Nocturnal Dialysis Video

This health video focuses on the benefits of having dialysis treatment at night verses the more conventional daytime treatment.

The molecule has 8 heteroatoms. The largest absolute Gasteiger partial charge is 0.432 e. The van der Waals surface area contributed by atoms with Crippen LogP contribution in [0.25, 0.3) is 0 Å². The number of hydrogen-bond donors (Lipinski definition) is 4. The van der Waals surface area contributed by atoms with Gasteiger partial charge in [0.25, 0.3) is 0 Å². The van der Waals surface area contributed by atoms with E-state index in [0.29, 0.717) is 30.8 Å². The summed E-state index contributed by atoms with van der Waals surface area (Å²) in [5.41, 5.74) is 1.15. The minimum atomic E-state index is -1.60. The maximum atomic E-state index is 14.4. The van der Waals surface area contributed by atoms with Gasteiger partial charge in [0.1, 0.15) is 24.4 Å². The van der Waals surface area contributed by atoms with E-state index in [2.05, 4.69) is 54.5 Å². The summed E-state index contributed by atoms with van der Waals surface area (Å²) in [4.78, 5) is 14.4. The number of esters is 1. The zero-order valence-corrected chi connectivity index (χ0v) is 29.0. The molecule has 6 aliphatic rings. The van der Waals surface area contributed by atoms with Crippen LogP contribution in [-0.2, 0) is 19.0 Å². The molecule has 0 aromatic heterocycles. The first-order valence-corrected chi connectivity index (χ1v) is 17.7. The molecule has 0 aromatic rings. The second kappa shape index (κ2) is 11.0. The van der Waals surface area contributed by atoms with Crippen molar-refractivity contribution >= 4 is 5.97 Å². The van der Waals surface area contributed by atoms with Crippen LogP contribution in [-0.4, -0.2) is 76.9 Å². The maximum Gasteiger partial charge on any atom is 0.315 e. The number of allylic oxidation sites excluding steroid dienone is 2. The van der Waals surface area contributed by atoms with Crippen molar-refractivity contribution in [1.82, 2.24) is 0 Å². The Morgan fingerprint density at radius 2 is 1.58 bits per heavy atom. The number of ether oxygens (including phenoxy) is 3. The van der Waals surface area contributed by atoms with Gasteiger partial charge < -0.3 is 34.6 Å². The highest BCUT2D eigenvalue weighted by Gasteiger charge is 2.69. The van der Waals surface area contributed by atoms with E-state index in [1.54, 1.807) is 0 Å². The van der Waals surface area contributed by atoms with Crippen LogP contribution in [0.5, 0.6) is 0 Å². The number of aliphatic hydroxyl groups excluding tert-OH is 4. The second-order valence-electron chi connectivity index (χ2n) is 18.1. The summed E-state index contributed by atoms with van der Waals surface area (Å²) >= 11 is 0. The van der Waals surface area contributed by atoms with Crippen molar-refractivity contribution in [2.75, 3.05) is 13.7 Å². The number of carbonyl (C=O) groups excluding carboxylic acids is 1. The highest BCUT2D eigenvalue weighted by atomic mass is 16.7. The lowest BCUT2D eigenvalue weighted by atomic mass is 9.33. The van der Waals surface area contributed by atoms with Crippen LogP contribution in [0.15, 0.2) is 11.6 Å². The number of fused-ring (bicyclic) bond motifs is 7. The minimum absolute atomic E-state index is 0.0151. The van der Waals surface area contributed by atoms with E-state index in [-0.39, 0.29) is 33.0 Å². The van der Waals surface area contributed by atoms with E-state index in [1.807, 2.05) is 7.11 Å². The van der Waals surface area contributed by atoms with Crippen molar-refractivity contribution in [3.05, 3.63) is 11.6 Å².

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Jennifer Matthews: Three and a half hours a day, three days a week, 223,000 people in the United States go through dialysis. Dr. Brent Miller: Basically it's 20 hours a week by the time you get to the center, they get you on the machine, they get you off the machine, you get home. Jennifer Matthews: And that's only one down side. For 48 hours or more, toxins build up in the body and in just three hours are sucked out. Patients are left exhausted and many with high blood pressure. Dr. Brent Miller: It's screaming for something to be better. Jennifer Matthews: Doctor Brent Miller may have something better. It's called nocturnal dialysis. Each night, as they sleep, patients dialyze for six to eight hours. Krista Havlin: You're not having a chance to get to that bad place and then rip it all off and then feel weak and listless and then start all over again. Jennifer Matthews: Now on dialysis for the third time, Krista Havlin dreaded traditional treatment. Krista Havlin: It was a joke, it was tiring, it was not a way to live. Jennifer Matthews: But with the new treatment? Krista Havlin: It's a hundred percent better than being in center. Jennifer Matthews: Despite concerns with the protocol, Doctor Miller says three benefits are indisputible. Dr. Brent Miller: You do it during the night. You have the whole day free. These patients can eat and drink anything they want. You go from 80 to 90 percent of patients having hypertension and having to take medication to 10 percent. Jennifer Matthews: For Krista, it meant a sweeter quality of life overall. This is Jennifer Matthews reporting.

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